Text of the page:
If you are not one of the many Lost devotees that inhabit this planet what I am about to say may not ring a bell, but watch this video and you will get a sense of what I’m trying to communicate.
Fascinating, isn’t it? How actor Josh Holloway is capable of pulling such string of irony-laden, pop-culture referencing, bordering-on-offensive, double-meant words and expressions out of his Southern mouth is beyond me – Frackles, Puddin, Mamacita, Light sticks, Sweet chicks, Pippi longstockings, Barbar, Dr Giggles, Grimace, Jimbo, Java, Hot lips, Tatoo, Jungle boy, Short brown, Muhammad, Babynapper, Ponce de Leon, Thelma, Mongo…
Ever since I watched “Sawyer” do his thing in the Lost island for the first time, I was keen to find the Spanish subtitling to see how the translators managed to get around these expressions. I think they did a pretty good job given the difficulty involved. But, I haven’t been able to find dubbing or subtitling in other languages and what I would really like to see is how languages with a lesser parallelism to English than Spanish manage to pull that through.
Given the luxury of time (and the help of the many resources available to us these days), a translator can attempt to make sense of a humorous expression he or she is not familiar with. The case of interpreters is very different as they have been robbed of the time factor and are forced to interpret instantaneously what is said, in the same way that is intended. In those cases, facing unknown wordplays or one-liners (like those in this list of Texan slang), can be a nightmarish experience.
Why is humour one of the hardest aspects of a language to translate and interpret?
Humour production involves what appear to be conflicting knowledge representations and conflicting cognitive structures by different individuals. A specific cultural background provides each one of us with information on how the world is organised, including how one acts in it. As as result of the symbols and meanings I have been indoctrinated into, I will give certain information a specific association that makes sense in my cultural background but not in someone else’s.
Besides, jokes and humorous texts tend to exhibit the use of a unique mode of thinking within the universe they create and where rules and logic are defied and applied in bizarre ways – Figure/ground reversal, juxtaposition, false analogies are pertinent examples (Attardo and Raskin 1991:304-306). Humour tends to involve two clashing interpretations created by a pun, for instance, or the play with tabooed issues in situations where it is not appropriate (hence the clash). So, if Sawyer says to me “They ate supper before they said grace”, I will not have the sufficient knowledge of the meanings referenced to nor the logical capacity required of me under such specific cultural construct to understand that in fact, he means that these people are living in sin and have had pre-marital relations before formalising their union.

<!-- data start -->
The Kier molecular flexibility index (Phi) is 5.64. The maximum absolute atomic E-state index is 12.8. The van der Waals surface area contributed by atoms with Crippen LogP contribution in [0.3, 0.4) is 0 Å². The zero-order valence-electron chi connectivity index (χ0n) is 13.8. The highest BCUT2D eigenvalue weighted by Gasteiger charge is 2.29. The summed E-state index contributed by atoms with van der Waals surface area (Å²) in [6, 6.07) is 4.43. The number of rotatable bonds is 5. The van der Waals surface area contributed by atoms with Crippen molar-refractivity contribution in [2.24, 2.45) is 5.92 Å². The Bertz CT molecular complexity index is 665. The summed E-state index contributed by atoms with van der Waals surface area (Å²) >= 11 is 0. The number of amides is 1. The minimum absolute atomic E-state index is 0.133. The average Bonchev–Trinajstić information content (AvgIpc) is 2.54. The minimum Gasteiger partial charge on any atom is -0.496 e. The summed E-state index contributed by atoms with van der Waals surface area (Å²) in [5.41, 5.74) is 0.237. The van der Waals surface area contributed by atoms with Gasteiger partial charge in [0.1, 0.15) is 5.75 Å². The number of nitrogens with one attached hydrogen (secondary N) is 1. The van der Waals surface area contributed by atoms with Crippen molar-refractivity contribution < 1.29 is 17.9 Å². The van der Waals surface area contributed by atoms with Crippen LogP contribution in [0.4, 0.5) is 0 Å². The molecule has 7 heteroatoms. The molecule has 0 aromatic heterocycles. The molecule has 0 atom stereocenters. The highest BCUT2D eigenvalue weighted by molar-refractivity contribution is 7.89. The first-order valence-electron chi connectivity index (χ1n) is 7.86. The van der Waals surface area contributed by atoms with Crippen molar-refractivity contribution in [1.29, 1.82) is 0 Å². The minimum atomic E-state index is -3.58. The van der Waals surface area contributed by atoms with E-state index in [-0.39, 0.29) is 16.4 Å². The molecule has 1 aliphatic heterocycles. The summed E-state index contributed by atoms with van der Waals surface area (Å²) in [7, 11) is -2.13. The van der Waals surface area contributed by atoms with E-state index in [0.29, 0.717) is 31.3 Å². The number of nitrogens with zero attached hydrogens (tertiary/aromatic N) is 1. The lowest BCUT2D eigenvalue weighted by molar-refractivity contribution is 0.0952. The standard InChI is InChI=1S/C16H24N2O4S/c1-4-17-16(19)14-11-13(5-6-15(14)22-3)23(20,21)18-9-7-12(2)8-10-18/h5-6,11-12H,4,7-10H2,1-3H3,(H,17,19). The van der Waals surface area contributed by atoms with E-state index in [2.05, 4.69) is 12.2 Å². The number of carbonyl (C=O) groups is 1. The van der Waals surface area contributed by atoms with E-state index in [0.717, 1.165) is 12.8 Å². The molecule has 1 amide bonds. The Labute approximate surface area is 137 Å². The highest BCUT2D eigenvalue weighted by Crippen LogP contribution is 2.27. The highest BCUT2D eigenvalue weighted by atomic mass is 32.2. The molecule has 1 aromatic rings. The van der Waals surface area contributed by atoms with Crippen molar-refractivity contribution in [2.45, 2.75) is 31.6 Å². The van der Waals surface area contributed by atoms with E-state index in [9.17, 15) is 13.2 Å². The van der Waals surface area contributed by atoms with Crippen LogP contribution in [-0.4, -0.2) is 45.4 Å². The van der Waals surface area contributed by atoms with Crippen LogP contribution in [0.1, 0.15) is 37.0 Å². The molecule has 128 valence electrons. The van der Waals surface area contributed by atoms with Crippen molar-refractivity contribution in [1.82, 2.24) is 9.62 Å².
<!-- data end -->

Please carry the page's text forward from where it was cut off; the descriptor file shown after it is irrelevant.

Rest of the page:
Take for instance the interesting case of attempting to translate Japanese games into other languages. Jordi Mas Lopez explains how translators of the the Japanese anime Crayon Shinchan resorted to rewording techniques to solve the challenge of the idiosyncratic and very Japanese-specific expressions that appear in this series into Catalán:
“Shinchan, the cheeky 5-year-old main character, always uses the set expressionokaeri when he returns home – literally meaning It’s good you’re back – an expression normally uttered by the people who are at the receiving end of returning family members. People returning home should normally saytadaima – I’m back. Furthermore, okaeri is an honorific expression used to show respect to the returning party, thus one should not use it for oneself. This deliberate misuse of okaeri by Shinchan is translated into Catalan simply as adéu (goodbye), so part of its humor is inevitably lost. Worse still, when Shinchan feels like expanding his okaeri into a pun –okaeringosarada (okaeri + apple salad), for example – the translator must come up with something equally ridiculous. In this particular case, it is hola, hola, escarola (hello, hello, endive), which does not make sense, but rhymes and sounds funny.”
Even if a joke is conceptually and linguistically translatable, very often, the intent at parody is lost and there is little that translators can do to prevent it. At most, they can introduce some justification in the lines of the characters for what is going on, or some clues to call attention to the unreality of the whole thing. But, in the end, it is up to the viewers – all types – to come up with an interpretation of what is taking place on the screen. In the case of interpreters, the unforgiving pace of simultaneous interpreting will often force interpreters into offering a compressed explanation of the cultural reference, leaving precious little time to get into the humor itself. What is the interpreter to do? What the interpreter in the case of the Chilean miner being interviewed by David Letterman did, recognise the built-in limitations without being deterred by them and have have enough wit and hilarity to convey something even more humorously without compromising the integrity of the original message.